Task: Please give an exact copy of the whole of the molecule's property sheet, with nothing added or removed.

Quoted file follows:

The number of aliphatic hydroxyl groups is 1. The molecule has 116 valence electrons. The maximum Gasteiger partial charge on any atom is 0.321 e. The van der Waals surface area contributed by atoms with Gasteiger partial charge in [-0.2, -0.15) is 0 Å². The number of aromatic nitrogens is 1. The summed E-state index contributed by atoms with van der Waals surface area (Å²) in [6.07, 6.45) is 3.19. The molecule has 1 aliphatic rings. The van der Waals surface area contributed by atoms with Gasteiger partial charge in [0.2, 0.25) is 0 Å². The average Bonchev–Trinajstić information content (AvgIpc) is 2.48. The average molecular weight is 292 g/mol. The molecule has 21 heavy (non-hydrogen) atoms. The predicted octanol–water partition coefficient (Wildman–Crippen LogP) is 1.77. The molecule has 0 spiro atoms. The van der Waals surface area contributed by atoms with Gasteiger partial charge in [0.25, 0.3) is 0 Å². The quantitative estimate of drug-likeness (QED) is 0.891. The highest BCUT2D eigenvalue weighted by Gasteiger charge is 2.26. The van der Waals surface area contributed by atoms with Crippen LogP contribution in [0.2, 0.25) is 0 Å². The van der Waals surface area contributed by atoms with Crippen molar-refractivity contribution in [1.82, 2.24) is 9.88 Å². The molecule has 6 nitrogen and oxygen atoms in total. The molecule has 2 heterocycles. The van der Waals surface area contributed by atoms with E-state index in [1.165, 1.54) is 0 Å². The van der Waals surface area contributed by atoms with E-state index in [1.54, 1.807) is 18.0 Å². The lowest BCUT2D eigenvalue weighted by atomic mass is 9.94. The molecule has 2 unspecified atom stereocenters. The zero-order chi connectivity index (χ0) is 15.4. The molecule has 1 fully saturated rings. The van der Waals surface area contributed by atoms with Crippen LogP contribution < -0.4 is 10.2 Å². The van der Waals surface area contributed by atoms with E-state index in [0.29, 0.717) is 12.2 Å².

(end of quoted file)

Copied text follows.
The number of aliphatic hydroxyl groups is 1. The molecule has 116 valence electrons. The maximum Gasteiger partial charge on any atom is 0.321 e. The van der Waals surface area contributed by atoms with Gasteiger partial charge in [-0.2, -0.15) is 0 Å². The number of aromatic nitrogens is 1. The summed E-state index contributed by atoms with van der Waals surface area (Å²) in [6.07, 6.45) is 3.19. The molecule has 1 aliphatic rings. The van der Waals surface area contributed by atoms with Gasteiger partial charge in [0.2, 0.25) is 0 Å². The average Bonchev–Trinajstić information content (AvgIpc) is 2.48. The average molecular weight is 292 g/mol. The molecule has 21 heavy (non-hydrogen) atoms. The predicted octanol–water partition coefficient (Wildman–Crippen LogP) is 1.77. The molecule has 0 spiro atoms. The van der Waals surface area contributed by atoms with Gasteiger partial charge in [0.25, 0.3) is 0 Å². The quantitative estimate of drug-likeness (QED) is 0.891. The highest BCUT2D eigenvalue weighted by Gasteiger charge is 2.26. The van der Waals surface area contributed by atoms with Crippen LogP contribution in [0.2, 0.25) is 0 Å². The van der Waals surface area contributed by atoms with Crippen molar-refractivity contribution in [1.82, 2.24) is 9.88 Å². The molecule has 6 nitrogen and oxygen atoms in total. The molecule has 2 heterocycles. The van der Waals surface area contributed by atoms with E-state index in [1.165, 1.54) is 0 Å². The van der Waals surface area contributed by atoms with E-state index in [1.54, 1.807) is 18.0 Å². The lowest BCUT2D eigenvalue weighted by atomic mass is 9.94. The molecule has 2 unspecified atom stereocenters. The zero-order chi connectivity index (χ0) is 15.4. The molecule has 1 fully saturated rings. The van der Waals surface area contributed by atoms with Crippen LogP contribution < -0.4 is 10.2 Å². The van der Waals surface area contributed by atoms with E-state index in [0.29, 0.717) is 12.2 Å².